A ruling is expected tomorrow regarding the legality of the detention of five men under the States of Public Emergency.
The ruling will follow submissions by the men’s attorneys and lawyers from the Chambers of the Attorney General.
The detainees are Courtney Hall, Everton Douglas, Nicholas Heat, Courtney Thompson and Gavin Noble.
The ruling is expected tomorrow in the Supreme Court after brief oral submissions by the attorneys.
Today the government attorneys called their final witness.
He’s former rank and file member of the Jamaica Constabulary Force.
He was called to give evidence in relation to the detention of Nicholas Heat.
The former Constable testified that he had provided a statement in relation to an incident that Heat was alleged to have been involved in.
The witness says the matter against Heat in 2017 was disposed of because the complainant failed to appear.
In October last year, Heat was taken in custody and detained under the State of Emergency Act.
Under cross examination the witness told the court following Heat’s detention, he gave another statement on the 2017 incident.
The former policeman says that statement was given on October 23, 2019.
His attorney, John Clarke, pointed out this was after his client submitted a notice of objection to his detention.
Clarke asked the former policeman, who requested he write another statement on the 2017 incident even though the matter was already disposed of.
The former Constable says the Prosecutors in the matter had asked him to prepare the statement.
Clarke then questioned if the statement was written for the SOE Review Tribunal about why Heat shouldn’t be released having submitted a notice of objection to his detention.
The former policeman answered yes indicating that he wrote the further statement that would be used in the review to say why Heat shouldn’t be released.
The witness testified that the disposed 2017 incident wasn’t the only reason in his further statement about why Heat shouldn’t be released.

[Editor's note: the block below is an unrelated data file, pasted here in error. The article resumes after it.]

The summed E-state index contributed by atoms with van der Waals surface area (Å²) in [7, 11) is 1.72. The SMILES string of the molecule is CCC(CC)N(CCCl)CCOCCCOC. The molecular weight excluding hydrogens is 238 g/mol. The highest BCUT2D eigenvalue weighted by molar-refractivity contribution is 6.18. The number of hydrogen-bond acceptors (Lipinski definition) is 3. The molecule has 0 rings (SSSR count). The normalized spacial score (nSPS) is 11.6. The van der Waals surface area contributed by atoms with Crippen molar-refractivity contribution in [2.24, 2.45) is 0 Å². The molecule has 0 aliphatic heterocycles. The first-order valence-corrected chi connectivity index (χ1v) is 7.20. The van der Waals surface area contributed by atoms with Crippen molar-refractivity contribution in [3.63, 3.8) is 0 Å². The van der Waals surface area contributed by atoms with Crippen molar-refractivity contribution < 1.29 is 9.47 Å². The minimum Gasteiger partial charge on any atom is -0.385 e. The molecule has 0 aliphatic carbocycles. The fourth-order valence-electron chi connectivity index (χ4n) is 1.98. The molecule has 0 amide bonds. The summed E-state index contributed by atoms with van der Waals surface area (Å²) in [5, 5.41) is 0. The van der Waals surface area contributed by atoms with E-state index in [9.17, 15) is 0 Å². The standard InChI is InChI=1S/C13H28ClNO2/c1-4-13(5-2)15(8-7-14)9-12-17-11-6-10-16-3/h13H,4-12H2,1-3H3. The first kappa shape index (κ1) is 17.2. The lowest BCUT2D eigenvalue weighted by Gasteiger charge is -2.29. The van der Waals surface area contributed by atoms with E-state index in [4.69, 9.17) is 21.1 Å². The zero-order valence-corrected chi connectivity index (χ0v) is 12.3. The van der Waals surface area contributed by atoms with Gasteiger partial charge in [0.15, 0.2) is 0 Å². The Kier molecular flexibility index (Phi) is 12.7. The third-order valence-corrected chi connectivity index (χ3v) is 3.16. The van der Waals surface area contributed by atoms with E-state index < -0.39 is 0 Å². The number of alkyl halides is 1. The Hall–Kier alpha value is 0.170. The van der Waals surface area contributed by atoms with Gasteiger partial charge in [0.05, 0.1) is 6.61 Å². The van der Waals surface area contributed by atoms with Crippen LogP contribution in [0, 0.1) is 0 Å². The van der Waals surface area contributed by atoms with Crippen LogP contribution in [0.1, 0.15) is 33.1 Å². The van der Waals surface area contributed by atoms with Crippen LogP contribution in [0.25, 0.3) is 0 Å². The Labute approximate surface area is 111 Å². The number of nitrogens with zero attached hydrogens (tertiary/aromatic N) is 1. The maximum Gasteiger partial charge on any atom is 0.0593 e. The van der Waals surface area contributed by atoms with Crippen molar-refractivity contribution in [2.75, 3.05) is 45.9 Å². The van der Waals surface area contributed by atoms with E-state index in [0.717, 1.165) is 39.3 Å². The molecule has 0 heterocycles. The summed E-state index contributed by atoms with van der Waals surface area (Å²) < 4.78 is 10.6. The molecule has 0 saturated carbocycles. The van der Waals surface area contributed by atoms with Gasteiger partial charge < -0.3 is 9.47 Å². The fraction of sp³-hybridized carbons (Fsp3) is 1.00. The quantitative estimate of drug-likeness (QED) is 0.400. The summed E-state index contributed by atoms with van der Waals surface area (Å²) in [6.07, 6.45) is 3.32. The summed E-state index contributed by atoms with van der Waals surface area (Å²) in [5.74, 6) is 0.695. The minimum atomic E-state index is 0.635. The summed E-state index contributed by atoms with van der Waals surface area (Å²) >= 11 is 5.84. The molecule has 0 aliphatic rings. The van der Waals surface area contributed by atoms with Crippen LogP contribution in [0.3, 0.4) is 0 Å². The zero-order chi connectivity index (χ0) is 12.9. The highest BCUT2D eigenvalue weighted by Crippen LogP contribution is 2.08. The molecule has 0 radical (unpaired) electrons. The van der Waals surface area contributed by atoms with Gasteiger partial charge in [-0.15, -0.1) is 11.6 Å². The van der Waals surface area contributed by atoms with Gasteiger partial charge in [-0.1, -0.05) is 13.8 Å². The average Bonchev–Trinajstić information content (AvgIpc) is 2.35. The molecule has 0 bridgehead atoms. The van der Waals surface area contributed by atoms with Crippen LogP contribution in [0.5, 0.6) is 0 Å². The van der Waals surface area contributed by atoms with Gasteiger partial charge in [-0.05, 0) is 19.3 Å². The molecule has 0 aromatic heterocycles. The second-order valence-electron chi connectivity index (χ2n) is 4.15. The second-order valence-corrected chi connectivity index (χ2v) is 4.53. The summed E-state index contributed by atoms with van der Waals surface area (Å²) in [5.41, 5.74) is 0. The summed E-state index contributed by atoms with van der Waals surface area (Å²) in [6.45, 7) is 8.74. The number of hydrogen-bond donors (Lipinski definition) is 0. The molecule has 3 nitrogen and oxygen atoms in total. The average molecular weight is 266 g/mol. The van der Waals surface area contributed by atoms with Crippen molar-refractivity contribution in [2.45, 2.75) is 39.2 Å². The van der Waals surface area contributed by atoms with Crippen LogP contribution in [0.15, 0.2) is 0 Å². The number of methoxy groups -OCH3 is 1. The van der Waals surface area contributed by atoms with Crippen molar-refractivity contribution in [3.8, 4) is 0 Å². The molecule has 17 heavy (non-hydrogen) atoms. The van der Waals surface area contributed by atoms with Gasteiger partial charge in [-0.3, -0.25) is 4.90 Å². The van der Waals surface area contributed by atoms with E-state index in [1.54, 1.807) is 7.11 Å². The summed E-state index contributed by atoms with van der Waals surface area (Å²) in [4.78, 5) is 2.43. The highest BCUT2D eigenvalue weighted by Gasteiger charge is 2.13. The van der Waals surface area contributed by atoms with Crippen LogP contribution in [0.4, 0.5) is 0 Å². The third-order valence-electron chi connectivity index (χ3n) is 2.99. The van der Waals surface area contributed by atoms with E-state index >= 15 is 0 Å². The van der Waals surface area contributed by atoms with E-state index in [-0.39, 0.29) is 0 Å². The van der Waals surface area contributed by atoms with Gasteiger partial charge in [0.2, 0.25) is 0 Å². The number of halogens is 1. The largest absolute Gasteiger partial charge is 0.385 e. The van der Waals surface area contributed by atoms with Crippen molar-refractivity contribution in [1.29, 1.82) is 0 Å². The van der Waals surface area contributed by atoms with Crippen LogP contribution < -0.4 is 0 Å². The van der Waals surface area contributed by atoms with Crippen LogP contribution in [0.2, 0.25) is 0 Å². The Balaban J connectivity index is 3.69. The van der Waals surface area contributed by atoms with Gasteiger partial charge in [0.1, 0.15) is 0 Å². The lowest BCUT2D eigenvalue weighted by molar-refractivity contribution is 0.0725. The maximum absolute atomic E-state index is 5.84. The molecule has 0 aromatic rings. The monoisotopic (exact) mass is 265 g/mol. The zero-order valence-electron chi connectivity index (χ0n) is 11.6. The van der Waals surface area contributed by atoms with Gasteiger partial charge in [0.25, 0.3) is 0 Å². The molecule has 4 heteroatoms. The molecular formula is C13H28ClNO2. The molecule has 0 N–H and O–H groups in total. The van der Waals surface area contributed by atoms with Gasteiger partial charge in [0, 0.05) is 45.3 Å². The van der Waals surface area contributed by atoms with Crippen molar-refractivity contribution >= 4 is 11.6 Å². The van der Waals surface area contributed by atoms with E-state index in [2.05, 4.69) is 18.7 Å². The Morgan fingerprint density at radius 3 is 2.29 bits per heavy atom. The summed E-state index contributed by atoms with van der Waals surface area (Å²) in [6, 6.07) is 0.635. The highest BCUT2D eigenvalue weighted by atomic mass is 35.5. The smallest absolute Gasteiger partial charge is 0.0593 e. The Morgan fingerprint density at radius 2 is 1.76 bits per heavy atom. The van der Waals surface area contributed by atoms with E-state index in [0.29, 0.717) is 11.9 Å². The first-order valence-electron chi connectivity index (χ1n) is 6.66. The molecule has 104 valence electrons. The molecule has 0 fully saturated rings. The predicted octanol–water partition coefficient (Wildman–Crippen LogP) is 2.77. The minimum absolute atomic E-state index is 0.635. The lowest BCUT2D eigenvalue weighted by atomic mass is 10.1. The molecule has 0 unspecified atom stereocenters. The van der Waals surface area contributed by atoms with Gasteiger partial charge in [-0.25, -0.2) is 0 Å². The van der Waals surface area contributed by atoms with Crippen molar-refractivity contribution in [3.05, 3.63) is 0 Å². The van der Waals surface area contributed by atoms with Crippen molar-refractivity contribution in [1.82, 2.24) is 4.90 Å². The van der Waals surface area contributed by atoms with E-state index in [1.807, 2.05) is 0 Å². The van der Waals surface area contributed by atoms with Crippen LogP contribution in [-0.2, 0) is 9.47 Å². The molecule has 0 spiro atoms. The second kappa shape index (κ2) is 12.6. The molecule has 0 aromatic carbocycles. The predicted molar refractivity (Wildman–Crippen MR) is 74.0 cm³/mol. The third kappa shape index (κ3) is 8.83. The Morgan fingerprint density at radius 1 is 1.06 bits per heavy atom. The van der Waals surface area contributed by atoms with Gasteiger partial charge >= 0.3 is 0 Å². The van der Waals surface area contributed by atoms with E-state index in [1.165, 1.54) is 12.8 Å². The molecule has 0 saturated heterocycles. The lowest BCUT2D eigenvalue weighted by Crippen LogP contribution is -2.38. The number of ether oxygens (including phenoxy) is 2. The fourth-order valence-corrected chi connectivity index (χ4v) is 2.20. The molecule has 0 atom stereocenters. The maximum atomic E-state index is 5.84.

But the witness then withdrew after Clarke asked to show the former policeman his further statement so he could indicate the other reasons why Heat should still be detained.
Meanwhile, Clarke again today continued his strategy of highlighting the extended periods under which persons can be held under the SOE Act without charge.
During the cross examination of a senior officer, the attorney asked how long can a person be held under the enhanced security measure.
The senior policeman said for the period of the SOE.
Clarke pressed the issue further by asking ‘if Parliament should say the SOE should go on for 5 years, a person can be held for that period of time?’ The police officer responded yes.
The attorney still in pursuit of proving his point then uttered- what about 20-years?
The senior policeman said as far he understands the detainee could be held for that period.
The young attorney seemingly not satisfied then asked ‘what about 100 years?’
A yes response from the police officer clashed with a reaction from Presiding Judge Justice Bertram Morrison who said “Mr. Clarke!”
At this point Clarke said he had no further questions.
The ruling into the legality of the detentions under the SOE is expected to be known tomorrow.
In the meantime…Justice Morrison disregarded an affidavit that was served on the government attorneys without the permission of the court.
The affidavit filed by the lawyers of the detainees was to allow them to respond to Friday’s affidavits filed by the government attorneys with witness statements.
Mr. Clarke says they had prepared a response to the allegations made in those statements that would put their client’s innocence on record.
However, because the affidavits were served late yesterday without the permission of the courts, it was disregarded by Justice Morrison.
Clarke says while they were unable to put their client’s innocence on record, not considering the affidavit is non-fatal in this matter because the judge’s role is to say if the detention of the men is unlawful.